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May 5th First Monthly Service on THOUGHT and THINKING

Posted: Fri May 10, 2019 11:18 am
by tim
Our May 5th service included some commentary to the effect that the NTCOF can be compared to the "Darwin Fish" and that real progress in the mainstream religions has inexorably drawn them towards our point of view. It's too slow, of course, and there are strong forces that may prevent them from ever shedding their superstitions. Nevertheless, consider this:

“There are passages in the Gospels that portray Jesus of Nazareth as narrow-minded, vindictive, and even hypocritical. Jesus exhorted people to love their enemies and to pray for their persecutors (Matt. 5:44) and never to call others by demeaning or hurtful names (Matt. 5:22), yet he called his enemies a 'brood of snakes' (Matt. 12:34), 'sons of vipers' (Matt. 23:33), 'blind fools' (Matt. 23:17). ... How divine is the message that says for your finite failings you will be cast into the outer darkness, where there will be [eternal] weeping and gnashing of teeth (Matt. 25:30)?”

This is a typical observation of atheists. And yet it was said by Episcopal Bishop John Shelby Spong. One of Spong's many books is Why Christianity Must change or Die. 20th Century theologian Paul Tillich (1886-1965), whose ideas have been cited and relied on by the US Supreme Court, said this:

“God appears as the invincible tyrant, the being in contrast with whom all other beings are without freedom and subjectivity. He is equated with the recent tyrants [of the World War II era] who with the help of terror try to transform everything into a mere object, a thing among things, a cog in a machine they control. ... This is the God Nietzsche said had to be killed because nobody can tolerate being made into a mere object of absolute knowledge and absolute control. This is the deepest root of atheism. It is an atheism which is justified as the reaction against theological theism and its disturbing implications.”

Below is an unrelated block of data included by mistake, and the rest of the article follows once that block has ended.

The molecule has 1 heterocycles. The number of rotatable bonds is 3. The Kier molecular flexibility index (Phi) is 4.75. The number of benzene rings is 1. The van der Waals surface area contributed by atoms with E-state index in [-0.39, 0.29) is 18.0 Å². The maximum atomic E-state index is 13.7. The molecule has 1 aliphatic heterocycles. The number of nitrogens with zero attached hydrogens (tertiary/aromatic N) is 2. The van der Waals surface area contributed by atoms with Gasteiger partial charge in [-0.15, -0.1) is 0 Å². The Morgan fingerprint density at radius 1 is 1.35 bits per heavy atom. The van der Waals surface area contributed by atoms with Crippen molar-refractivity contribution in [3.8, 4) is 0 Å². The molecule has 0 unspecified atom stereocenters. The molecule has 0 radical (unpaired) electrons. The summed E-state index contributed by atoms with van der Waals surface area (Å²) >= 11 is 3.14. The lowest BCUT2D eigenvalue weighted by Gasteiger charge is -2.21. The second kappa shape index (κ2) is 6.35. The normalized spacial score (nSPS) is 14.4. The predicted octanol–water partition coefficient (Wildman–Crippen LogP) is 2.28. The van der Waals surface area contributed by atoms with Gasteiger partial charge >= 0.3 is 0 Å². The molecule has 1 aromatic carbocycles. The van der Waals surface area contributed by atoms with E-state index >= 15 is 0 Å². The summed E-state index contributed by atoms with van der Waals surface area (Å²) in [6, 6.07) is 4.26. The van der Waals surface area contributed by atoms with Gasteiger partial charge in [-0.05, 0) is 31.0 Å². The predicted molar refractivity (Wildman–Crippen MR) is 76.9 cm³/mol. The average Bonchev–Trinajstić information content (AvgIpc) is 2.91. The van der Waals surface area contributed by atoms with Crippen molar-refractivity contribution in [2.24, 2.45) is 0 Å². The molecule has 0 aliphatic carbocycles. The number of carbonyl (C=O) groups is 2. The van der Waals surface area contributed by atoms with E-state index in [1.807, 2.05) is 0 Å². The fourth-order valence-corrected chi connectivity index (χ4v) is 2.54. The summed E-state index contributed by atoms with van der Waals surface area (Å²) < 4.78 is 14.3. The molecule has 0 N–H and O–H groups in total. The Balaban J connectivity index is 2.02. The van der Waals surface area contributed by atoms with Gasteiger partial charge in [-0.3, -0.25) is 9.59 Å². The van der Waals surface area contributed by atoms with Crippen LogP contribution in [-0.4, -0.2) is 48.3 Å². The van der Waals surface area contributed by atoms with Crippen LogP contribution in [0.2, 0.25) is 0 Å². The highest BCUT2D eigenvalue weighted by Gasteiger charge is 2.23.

Our hope is that more believers will come to understand the truth of such statements.

We observed that it was Cinco de Mayo and what that means. It's not Mexican Independence Day! May 5th is also the date of the Bay View Massacre – look this up! And it's the date in 1925 that John T. Scopes was served with an arrest warrant for teaching evolution in Tennessee.

We enjoyed a Moment of Science on the recent news of dead pig brains being revived by scientists and that, no, the major media reporting on this was mostly ignorant and/or wrong.

Our main topic was “THOUGHT AND THINKING: The Phenomenology of Cognition.” We considered that thought is like many other things, something that “comes naturally” but improves with practice and experience. We reviewed what Descartes – and his correspondent Elisabeth of Bohemia – discussed about Descartes' mind-body dualism and how an immaterial “substance” of mind could possible affect the material body. We moved on to the body's effects on thinking and the fact that how we think is dependent on the structure and function of our brains which, of course, are a legacy of a long evolutionary process. “Embodied cognition” and related ideas were discussed, as well as the question of how our thinking may be limited and that there may be things that we are incapable of thinking. We concluded with some ideas about how we might think more and better, chiefly by challenging ourselves with ideas that are difficult or even ones with which we disagree.